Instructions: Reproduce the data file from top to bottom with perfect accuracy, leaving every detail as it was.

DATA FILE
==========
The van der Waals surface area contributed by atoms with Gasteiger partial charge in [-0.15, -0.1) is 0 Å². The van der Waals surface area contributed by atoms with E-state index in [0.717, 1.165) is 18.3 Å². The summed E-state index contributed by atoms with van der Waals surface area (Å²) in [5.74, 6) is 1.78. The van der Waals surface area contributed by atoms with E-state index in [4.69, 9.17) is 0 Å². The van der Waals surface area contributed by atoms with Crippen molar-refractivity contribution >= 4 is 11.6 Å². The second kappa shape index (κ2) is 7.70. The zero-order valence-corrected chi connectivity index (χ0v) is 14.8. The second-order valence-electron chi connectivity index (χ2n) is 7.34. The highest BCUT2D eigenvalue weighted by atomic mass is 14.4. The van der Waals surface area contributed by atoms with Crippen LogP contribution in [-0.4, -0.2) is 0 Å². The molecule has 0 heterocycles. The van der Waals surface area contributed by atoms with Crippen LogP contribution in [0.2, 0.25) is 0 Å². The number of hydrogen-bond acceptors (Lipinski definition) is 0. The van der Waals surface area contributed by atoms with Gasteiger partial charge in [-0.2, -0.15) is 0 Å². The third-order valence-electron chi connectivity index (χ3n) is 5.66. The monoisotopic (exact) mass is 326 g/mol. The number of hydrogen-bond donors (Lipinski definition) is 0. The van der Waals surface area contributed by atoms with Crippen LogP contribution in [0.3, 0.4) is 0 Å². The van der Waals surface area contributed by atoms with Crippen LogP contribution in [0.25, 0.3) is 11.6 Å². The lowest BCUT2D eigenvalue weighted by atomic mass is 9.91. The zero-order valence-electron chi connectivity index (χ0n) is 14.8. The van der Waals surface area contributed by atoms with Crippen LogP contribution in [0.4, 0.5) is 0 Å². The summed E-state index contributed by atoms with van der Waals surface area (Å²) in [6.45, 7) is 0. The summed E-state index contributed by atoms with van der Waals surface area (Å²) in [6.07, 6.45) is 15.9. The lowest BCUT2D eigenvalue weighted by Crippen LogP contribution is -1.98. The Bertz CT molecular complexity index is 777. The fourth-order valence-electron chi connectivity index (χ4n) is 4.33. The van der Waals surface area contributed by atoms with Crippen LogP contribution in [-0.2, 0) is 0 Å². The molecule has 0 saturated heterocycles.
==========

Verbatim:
The van der Waals surface area contributed by atoms with Gasteiger partial charge in [-0.15, -0.1) is 0 Å². The van der Waals surface area contributed by atoms with E-state index in [0.717, 1.165) is 18.3 Å². The summed E-state index contributed by atoms with van der Waals surface area (Å²) in [5.74, 6) is 1.78. The van der Waals surface area contributed by atoms with E-state index in [4.69, 9.17) is 0 Å². The van der Waals surface area contributed by atoms with Crippen molar-refractivity contribution >= 4 is 11.6 Å². The second kappa shape index (κ2) is 7.70. The zero-order valence-corrected chi connectivity index (χ0v) is 14.8. The second-order valence-electron chi connectivity index (χ2n) is 7.34. The highest BCUT2D eigenvalue weighted by atomic mass is 14.4. The van der Waals surface area contributed by atoms with Crippen LogP contribution in [-0.4, -0.2) is 0 Å². The molecule has 0 heterocycles. The van der Waals surface area contributed by atoms with Crippen LogP contribution in [0.2, 0.25) is 0 Å². The number of hydrogen-bond acceptors (Lipinski definition) is 0. The van der Waals surface area contributed by atoms with Gasteiger partial charge in [-0.2, -0.15) is 0 Å². The third-order valence-electron chi connectivity index (χ3n) is 5.66. The monoisotopic (exact) mass is 326 g/mol. The number of hydrogen-bond donors (Lipinski definition) is 0. The van der Waals surface area contributed by atoms with Crippen LogP contribution in [0.3, 0.4) is 0 Å². The van der Waals surface area contributed by atoms with Crippen LogP contribution in [0.25, 0.3) is 11.6 Å². The lowest BCUT2D eigenvalue weighted by atomic mass is 9.91. The zero-order valence-electron chi connectivity index (χ0n) is 14.8. The van der Waals surface area contributed by atoms with Crippen LogP contribution in [0.4, 0.5) is 0 Å². The summed E-state index contributed by atoms with van der Waals surface area (Å²) in [6.45, 7) is 0. The summed E-state index contributed by atoms with van der Waals surface area (Å²) in [6.07, 6.45) is 15.9. The lowest BCUT2D eigenvalue weighted by Crippen LogP contribution is -1.98. The Bertz CT molecular complexity index is 777. The fourth-order valence-electron chi connectivity index (χ4n) is 4.33. The van der Waals surface area contributed by atoms with Crippen LogP contribution in [-0.2, 0) is 0 Å². The molecule has 0 saturated heterocycles.